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MoMA’s New Audio+ Guide: I Like It


Today, the Museum of Modern Art announced a new "mobile platform" and I tried out this new-generation audio guide. It's called Audio+ -- since it involves video too and, best of all, the ability to save and share selected information. Introduced to visitors in Beta mode (which continues) in stages beginning last July 3, these devices -- modified (or programmed) iPods Touch devices -- replace the museum's handheld audio wands. Here's how it works, my experience shows: You take the iPod on a lanyard and hang it around your neck. Then you … [Read more...]

Do You Want to Be A “Digital Curator”? Here’s How


Early this month, the Royal Ontario Museum announced a new smartphone app that allows visitors to "experience ROM objects in fun and interactive ways, including Animating a dodo, X-raying a mummy, and Skinning a dino" ... and "... to interact with select objects throughout ROM galleries in ways never before possible in any museum." At the moment, the number of objects is "over a dozen," but undoubtedly more are coming. Sounds interesting to me. I think you have to try it to see, but according to the press release, here's how it works -- keep … [Read more...]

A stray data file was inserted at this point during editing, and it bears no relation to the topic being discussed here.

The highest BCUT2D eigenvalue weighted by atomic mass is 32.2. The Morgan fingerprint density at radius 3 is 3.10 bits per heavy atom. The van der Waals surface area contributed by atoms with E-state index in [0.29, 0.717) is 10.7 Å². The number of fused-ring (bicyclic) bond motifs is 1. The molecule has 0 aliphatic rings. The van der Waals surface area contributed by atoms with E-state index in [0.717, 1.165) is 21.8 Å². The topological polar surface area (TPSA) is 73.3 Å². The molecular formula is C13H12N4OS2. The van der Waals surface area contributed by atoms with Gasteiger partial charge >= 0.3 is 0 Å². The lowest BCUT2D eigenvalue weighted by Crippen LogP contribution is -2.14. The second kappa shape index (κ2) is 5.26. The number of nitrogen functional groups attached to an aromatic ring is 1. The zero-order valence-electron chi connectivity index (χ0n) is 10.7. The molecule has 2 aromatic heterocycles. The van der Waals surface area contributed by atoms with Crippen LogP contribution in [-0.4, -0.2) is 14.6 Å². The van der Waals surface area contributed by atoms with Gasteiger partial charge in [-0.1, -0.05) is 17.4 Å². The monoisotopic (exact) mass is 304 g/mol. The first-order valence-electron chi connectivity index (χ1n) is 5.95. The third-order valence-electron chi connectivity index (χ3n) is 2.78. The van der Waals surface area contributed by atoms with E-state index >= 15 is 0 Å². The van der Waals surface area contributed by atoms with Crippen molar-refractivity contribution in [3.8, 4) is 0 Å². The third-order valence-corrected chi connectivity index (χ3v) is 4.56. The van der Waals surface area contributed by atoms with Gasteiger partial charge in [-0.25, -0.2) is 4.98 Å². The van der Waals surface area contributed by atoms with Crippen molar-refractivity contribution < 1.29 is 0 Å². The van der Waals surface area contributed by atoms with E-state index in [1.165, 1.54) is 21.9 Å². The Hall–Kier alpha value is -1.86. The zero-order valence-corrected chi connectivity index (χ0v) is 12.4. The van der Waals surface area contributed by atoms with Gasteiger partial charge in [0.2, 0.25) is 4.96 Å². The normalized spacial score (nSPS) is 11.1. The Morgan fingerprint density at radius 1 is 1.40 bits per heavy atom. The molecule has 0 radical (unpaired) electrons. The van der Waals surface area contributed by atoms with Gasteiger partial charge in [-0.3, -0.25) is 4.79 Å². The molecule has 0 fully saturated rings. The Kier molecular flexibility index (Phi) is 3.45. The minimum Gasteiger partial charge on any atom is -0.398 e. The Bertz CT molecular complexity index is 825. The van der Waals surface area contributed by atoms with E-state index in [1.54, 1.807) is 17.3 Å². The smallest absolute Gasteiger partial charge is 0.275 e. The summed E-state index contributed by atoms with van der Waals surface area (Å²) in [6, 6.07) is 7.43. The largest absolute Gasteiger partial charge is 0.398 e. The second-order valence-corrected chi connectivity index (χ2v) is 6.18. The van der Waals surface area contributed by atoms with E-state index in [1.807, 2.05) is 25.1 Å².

“Figment” Project Goes Live For Warhol’s 85th


This is a little ghoulish, admittedly, but a company Earthcam, which calls itself "the global leader in providing webcam content, technology and services," has been launching some arts-related project lately, and tonight at midnight, the newest one goes live. It will mark what would have been Andy Warhol's 85th birthday, had he lived this long. In "celebration," as the press release says, Earthcam has organized an interactive multimedia project with the Warhol Museum. The elements: A live feed with sound available 24/7 at Andy’s … [Read more...]

Just Three More Days! MFA Lets You Listen And Learn Free


I'm writing just a quickie on this, because there's a time limit. About six weeks ago, I received an interesting press release from the Museum of Fine Arts in Boston, headlined MFA PUBLICATIONS DEBUTS ITS FIRST HIGHLIGHTS SERIES E-BOOKS, MUSICAL INSTRUMENTS AND ARTS OF KOREA. They were "full-color, multimedia-enhanced digital books," for $9.99 each. The musical instrument one seemed especially intriguing because it promised 25 audio and 23 video clips accompanying the text. It features more than 100 instruments in the museum's … [Read more...]

Form And Landscape: The Huntington’s Experiment With An Online Exhibition


Since May 1, the Huntington Library, Art Collections and Botanical Garden has been presenting an online exhibition that is part of the Getty Center's Pacific Standard Time Modern Architecture in LA initiative. Since everyone says we're going to be having more of them (online exhibitions), I decided to find out how this one was going. It's called Form and Landscape: Southern California Edison and the Los Angeles Basin, 1940-1990, and it had a rich reserve to draw on: an archive of 70,000 photographs donated to the Huntington in 2006 by … [Read more...]